30 September 2015

Tour of Kaas and Mahabaleshwar (Part 1)

I did a two day tour of the Kaas plateau, the valley of flowers near Satara in Maharashtra, with Rafi, Vidyasagar and Gautham. Rafi's plan was to take bicycles by Volvo overnight to Satara, then ride up to Kaas and camp somewhere en route to Mahabaleshwar. The second day, we would ride back down to Satara, and catch the returning Volvo to Bangalore.
The climb up from Satara to Kaas plateau
Day 0:
I wasn't entirely sure what to carry. I didn't want to carry too much, especially since the first day had a planned climb of over 1000m. On the other hand, I didn't want to be caught unprepared, for any issue, mechanical or otherwise. Finally, I settled on one pannier bag worth of stuff. Finally, I rode with a pair of panniers and a handlebar bag.
Equipment: Helmet, Sleeping Bag, two full changes of clothes, toilet kit, towel, sunglasses, puncture kit, tools and spare tubes, electronics kit (power bank, USB charger, spare batteries), lunch box and cutlery, tissue wet tissue, mosquito repellant, lip balm, lock, raincoat/poncho

Preparing for transport:
This is the first time I was going to transport my bike on a Volvo bus, so I was not sure what to expect. I had read wildly varied reports on the mailing lists, so I was a little apprehensive, but followed this sequence, which worked well.
  1. Remove panniers, lights and bags.
  2. Remove front wheel, pack skewer separately
  3. Put spacer in fork dropouts and a cardboard spacer in disc caliper. 
  4. Tie pedal to downtube with velcro, tie front wheel to frame. 
The bike will need to be fixed to something in the cargo bay, and I had carried some nylon rope for this. Our four bikes fit together snugly in one compartment, so we did not need the rope. The bikes didn't jostle too much because we stuffed our camping mats between adjacent bikes. 

We had booked tickets on VRL through RedBus, after checking to make sure there will be adequate luggage space, and we were charged approx. Rs 1000 for all four bikes. We reached the bus station a good 45 minutes before departure and informed the staff that we had to load cycles, but they asked us to wait for the bus to arrive. The bus arrived just a few minutes before the scheduled departure, and the ground staff suddenly started asking why we didn't have a luggage ticket ready. Meanwhile the conductor started to hurry us to load the bikes quickly. I think this is just a tactic to get people to pay arbitrary fees without asking too many questions. We managed with two people loading the bikes and two handling the luggage ticket, but I imagine a solo traveller is bound to be harassed.

The return from Satara was worse. The attendant was rough and careless loading the bikes - luckily he only caused some bad scratches. The VRL rep demanded Rs 2000 for the bikes, with some tall tales about RTO checking when entering Karnataka. This again, was a ploy to get us to cough up more money as "luggage fees". We refused to budge,  showed him the oubound luggage bill and finally paid only Rs 1000.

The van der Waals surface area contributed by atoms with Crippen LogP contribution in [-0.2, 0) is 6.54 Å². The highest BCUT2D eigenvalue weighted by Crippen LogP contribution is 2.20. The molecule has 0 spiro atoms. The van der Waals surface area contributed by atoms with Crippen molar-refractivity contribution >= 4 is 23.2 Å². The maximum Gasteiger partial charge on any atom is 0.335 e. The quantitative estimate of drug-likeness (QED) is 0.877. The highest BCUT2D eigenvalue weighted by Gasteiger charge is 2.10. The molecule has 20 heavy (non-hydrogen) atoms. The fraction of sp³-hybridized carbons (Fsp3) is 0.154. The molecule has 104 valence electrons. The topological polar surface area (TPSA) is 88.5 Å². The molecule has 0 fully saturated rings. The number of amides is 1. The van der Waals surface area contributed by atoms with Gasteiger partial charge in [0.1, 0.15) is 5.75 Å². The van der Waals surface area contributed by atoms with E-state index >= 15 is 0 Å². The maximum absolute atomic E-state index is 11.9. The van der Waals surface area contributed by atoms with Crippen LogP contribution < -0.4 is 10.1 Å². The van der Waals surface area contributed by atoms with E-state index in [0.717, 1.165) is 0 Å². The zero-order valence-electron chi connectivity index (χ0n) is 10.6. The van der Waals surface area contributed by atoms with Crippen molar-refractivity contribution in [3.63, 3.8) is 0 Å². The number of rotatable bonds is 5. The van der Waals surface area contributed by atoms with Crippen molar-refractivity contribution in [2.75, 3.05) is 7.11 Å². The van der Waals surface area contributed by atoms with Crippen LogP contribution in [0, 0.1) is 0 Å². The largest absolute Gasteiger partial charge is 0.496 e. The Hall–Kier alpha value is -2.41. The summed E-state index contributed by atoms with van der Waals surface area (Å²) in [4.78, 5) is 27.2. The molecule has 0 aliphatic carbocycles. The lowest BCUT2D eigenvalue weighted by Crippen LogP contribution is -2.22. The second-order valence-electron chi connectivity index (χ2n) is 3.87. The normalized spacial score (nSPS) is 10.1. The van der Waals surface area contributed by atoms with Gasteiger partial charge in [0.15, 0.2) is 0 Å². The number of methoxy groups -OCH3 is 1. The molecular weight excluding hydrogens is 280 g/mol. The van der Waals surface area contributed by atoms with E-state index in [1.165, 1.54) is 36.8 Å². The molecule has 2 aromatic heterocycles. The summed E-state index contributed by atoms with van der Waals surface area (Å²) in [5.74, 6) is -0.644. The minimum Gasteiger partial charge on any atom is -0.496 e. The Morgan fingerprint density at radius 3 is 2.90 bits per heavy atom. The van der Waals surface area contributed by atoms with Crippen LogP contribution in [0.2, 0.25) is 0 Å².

Day 1:
The Climb to Kaas
The bus deposited us on the outskirts of Satara at about 5am. It took us nearly two hours to set up the bikes and solve a little disc rub on one of the hydraulic calipers. Note to self - practice packing and unpacking the bike at home. After a brief stop for the facilities at Satara bus stand, followed by some nice breakfast, we started climbing towards Kaas. The climb was easier and far more scenic than I had imagined. From Satara, the road climbs 500m over about 8km at a gentle, constant gradient to the top of a ridge. The road follows this ridge all the way to Kaas plateau, with Kanher reservoir on the east and Koyna reservoir on the west.

Kanher reservoir, seen from the ridge. Busloads of tourists
from Mumbai and Pune, leaving litter behind everywhere.
It was nearly 11am when we covered the 25km to Kaas, and we were slowing down too much. Kaas was not in its most majestic bloom (due to insufficient rains), but it was still captivating. Due to the long weekend the place was very crowded - the narrow road was clogged with cars and mini-buses. We had a quick lunch near Kaas lake, then headed on to see Kaas Vajrai waterfall, which is visible from just beyond Kaas village.
Onto Mahabaleshwar:
It was past 2PM and our original plan of camping close to Mahabaleshwar seemed out of reach. The locals dissuaded us from riding in the Koyna forest after dark, so we decided instead to ferry ourselves from Bamnoli to Tapola. We cut almost 30km by going across the Koyna reservoir, instead of riding around it, hoping to cross the forest section by nightfall.

On the ferry from Bamnoli to Tapola
From Tapola, we climbed steadily 800m (net) to Mahabaleshwar over about 25k. There were only a few steep sections but the grade was otherwise gentle. We had planned to reach the campsite on the outskirts of Mahabaleshwar before dark, but we were too far behind. In the cold and dark we slogged silently, taking a few breaks on the way. The Koyna forests are home to a lot of wildlife including bears and tigers. The locals told us at most we might run into some Gaur - a rather large indian bison - and to stick together. We saw nothing more than monkeys and some snakes though, and reached Mahabaleshwar without incident. After a hot dinner in the main market we headed to Mahabaleshwar lake, where we pitched camp.

(Continued in Part II)

1 comment:

Vidya S said...

Nice write-up Abhijit, it refreshed my most memorable journey with you.